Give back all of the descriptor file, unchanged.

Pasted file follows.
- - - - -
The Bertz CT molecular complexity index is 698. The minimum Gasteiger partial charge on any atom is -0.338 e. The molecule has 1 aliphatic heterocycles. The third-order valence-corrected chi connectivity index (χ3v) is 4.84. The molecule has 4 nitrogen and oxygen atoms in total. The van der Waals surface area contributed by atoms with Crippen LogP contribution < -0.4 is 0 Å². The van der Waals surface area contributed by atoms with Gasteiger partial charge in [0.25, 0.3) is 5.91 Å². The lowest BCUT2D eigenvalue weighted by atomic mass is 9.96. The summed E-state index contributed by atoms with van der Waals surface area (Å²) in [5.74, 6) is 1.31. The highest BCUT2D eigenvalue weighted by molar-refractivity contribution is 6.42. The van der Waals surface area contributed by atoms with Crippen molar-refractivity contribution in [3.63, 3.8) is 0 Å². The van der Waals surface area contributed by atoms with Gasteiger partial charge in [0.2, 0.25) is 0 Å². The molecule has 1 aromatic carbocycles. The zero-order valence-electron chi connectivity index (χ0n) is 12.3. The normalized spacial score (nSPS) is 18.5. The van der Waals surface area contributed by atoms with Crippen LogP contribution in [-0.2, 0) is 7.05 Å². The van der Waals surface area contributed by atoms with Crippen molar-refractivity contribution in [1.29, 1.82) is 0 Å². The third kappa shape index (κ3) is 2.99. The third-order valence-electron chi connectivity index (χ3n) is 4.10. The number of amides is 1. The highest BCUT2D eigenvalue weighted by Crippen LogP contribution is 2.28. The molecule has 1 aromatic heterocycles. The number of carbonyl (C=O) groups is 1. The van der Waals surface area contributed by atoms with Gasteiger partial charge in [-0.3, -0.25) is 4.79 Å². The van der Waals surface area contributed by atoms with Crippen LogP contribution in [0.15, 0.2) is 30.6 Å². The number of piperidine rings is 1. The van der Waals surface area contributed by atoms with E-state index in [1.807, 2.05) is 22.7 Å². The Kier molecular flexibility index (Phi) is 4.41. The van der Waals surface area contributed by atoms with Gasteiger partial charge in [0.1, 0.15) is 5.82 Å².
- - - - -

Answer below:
The Bertz CT molecular complexity index is 698. The minimum Gasteiger partial charge on any atom is -0.338 e. The molecule has 1 aliphatic heterocycles. The third-order valence-corrected chi connectivity index (χ3v) is 4.84. The molecule has 4 nitrogen and oxygen atoms in total. The van der Waals surface area contributed by atoms with Crippen LogP contribution < -0.4 is 0 Å². The van der Waals surface area contributed by atoms with Gasteiger partial charge in [0.25, 0.3) is 5.91 Å². The lowest BCUT2D eigenvalue weighted by atomic mass is 9.96. The summed E-state index contributed by atoms with van der Waals surface area (Å²) in [5.74, 6) is 1.31. The highest BCUT2D eigenvalue weighted by molar-refractivity contribution is 6.42. The van der Waals surface area contributed by atoms with Crippen molar-refractivity contribution in [3.63, 3.8) is 0 Å². The van der Waals surface area contributed by atoms with Gasteiger partial charge in [0.2, 0.25) is 0 Å². The molecule has 1 aromatic carbocycles. The zero-order valence-electron chi connectivity index (χ0n) is 12.3. The normalized spacial score (nSPS) is 18.5. The van der Waals surface area contributed by atoms with Crippen LogP contribution in [-0.2, 0) is 7.05 Å². The van der Waals surface area contributed by atoms with Crippen molar-refractivity contribution in [1.29, 1.82) is 0 Å². The third kappa shape index (κ3) is 2.99. The third-order valence-electron chi connectivity index (χ3n) is 4.10. The number of amides is 1. The highest BCUT2D eigenvalue weighted by Crippen LogP contribution is 2.28. The molecule has 1 aromatic heterocycles. The number of carbonyl (C=O) groups is 1. The van der Waals surface area contributed by atoms with Gasteiger partial charge in [-0.3, -0.25) is 4.79 Å². The van der Waals surface area contributed by atoms with Crippen LogP contribution in [0.15, 0.2) is 30.6 Å². The number of piperidine rings is 1. The van der Waals surface area contributed by atoms with E-state index in [1.807, 2.05) is 22.7 Å². The Kier molecular flexibility index (Phi) is 4.41. The van der Waals surface area contributed by atoms with Gasteiger partial charge in [0.1, 0.15) is 5.82 Å².